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Based on its reputation as one of the seminal works of Feminism and a callow belief that the author was merely riding her husband's coattails to fame, this is a book that I have pretty studiously avoided.  As it turns out, that was a colossal mistake on my part.  This little book contains more interesting and compelling thoughts on the nature of human relationships, particularly the marriage relationship, than just about any other book I've ever read.

It's not possible to address them all here, but here are two ideas that I found particularly striking.  Here is a passage describing a quality marriage:

    A good relationship has a pattern like a dance, and is built on some of the same rules. The partners
    do not need to hold on tightly, because they move confidently in the same pattern, intricate but gay
    and swift and free, like a country dance of Mozart's. To touch heavily would be to arrest the pattern
    and freeze the movement, to check the endlessly changing beauty of its unfolding. There is no place
    here for the possessive clutch, the clinging arm, the heavy hand, only the barest touch is assign.
    Now arm in arm, now face to face, now back to back - it does not matter which. Because they know
    they are partners moving to the same rhythm, creating a pattern together, and being invisibly
    nourished by it.  The joy of such a pattern is not only the joy of creation or the joy of participation,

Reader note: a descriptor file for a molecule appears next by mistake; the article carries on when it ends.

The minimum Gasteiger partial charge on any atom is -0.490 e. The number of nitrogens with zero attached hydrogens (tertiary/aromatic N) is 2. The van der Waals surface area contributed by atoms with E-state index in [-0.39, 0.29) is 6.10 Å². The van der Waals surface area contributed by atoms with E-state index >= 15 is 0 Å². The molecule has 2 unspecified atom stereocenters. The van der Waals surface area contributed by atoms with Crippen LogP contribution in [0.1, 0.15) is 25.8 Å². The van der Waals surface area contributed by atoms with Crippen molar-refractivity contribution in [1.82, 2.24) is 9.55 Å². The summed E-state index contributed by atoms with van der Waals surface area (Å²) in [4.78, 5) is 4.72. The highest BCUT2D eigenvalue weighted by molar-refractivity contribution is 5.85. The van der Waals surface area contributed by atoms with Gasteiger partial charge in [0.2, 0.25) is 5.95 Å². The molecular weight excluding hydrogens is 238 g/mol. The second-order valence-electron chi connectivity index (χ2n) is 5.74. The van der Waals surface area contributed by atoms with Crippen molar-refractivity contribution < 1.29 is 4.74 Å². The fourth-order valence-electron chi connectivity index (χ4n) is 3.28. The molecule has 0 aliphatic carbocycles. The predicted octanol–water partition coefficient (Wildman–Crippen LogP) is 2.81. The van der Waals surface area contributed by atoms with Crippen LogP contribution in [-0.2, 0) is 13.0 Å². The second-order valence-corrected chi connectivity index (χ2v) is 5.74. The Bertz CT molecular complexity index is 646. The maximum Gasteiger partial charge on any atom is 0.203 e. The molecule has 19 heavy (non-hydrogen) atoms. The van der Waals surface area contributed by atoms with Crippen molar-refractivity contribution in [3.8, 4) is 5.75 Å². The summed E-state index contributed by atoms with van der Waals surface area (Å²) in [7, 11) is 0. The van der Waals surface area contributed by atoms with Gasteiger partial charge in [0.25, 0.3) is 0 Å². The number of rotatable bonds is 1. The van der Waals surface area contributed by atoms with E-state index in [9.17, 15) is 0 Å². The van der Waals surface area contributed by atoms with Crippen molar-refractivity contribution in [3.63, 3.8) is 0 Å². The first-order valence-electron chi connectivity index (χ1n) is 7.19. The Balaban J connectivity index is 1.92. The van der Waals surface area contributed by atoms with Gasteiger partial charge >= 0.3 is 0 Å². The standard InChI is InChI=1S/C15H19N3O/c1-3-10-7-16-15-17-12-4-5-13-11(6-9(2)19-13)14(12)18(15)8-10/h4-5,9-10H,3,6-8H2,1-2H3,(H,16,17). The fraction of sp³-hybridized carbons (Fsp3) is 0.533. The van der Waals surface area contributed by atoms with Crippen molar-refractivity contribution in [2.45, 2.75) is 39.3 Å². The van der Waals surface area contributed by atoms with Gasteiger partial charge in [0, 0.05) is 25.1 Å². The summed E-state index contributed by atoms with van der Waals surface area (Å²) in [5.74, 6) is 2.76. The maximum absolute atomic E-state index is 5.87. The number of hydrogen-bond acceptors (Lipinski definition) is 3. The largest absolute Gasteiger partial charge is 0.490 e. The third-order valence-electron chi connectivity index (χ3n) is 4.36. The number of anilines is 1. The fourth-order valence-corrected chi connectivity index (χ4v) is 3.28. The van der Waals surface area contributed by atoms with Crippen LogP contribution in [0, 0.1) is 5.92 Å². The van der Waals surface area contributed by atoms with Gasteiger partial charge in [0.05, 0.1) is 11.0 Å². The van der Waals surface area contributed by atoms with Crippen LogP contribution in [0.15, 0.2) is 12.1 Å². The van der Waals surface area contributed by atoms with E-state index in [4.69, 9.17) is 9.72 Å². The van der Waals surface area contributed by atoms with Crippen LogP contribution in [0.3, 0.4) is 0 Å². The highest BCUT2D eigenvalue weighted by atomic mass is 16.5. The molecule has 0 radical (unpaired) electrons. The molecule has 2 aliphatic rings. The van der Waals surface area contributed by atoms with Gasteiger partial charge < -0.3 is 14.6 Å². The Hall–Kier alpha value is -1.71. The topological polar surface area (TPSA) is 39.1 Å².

it is also the joy of living in the moment. Lightness of touch and living in the moment are

    When you love someone, you do not love them all the time, in exactly the same way, from moment
    to moment. It is an impossibility. It is even a lie to pretend to. And yet this is exactly what most of
    us demand.  We have so little faith in the ebb and flow of life, of love, of relationships. We leap at
    the flow of the tide and resist in terror its ebb. We are afraid it will never return. We insist on
    permanency, on duration, on continuity; when the only continuity possible, in life as in love, is in
    growth, in fluidity - in freedom, in the sense that the dancers are free, barely touching as they pass,
    but partners in the same pattern.

    The only real security is not in owning or possessing, not in demanding or expecting, not in hoping,
    even.  Security in a relationship lies neither in looking back to what was in nostalgia, nor forward
    to what it might be in dread or anticipation, but living in the present relationship and accepting it as
    it is now. Relationships must be like islands, one must accept them for what they are here and now,
    within their limits - islands, surrounded and interrupted by the sea, and continually visited and
    abandoned by the tides.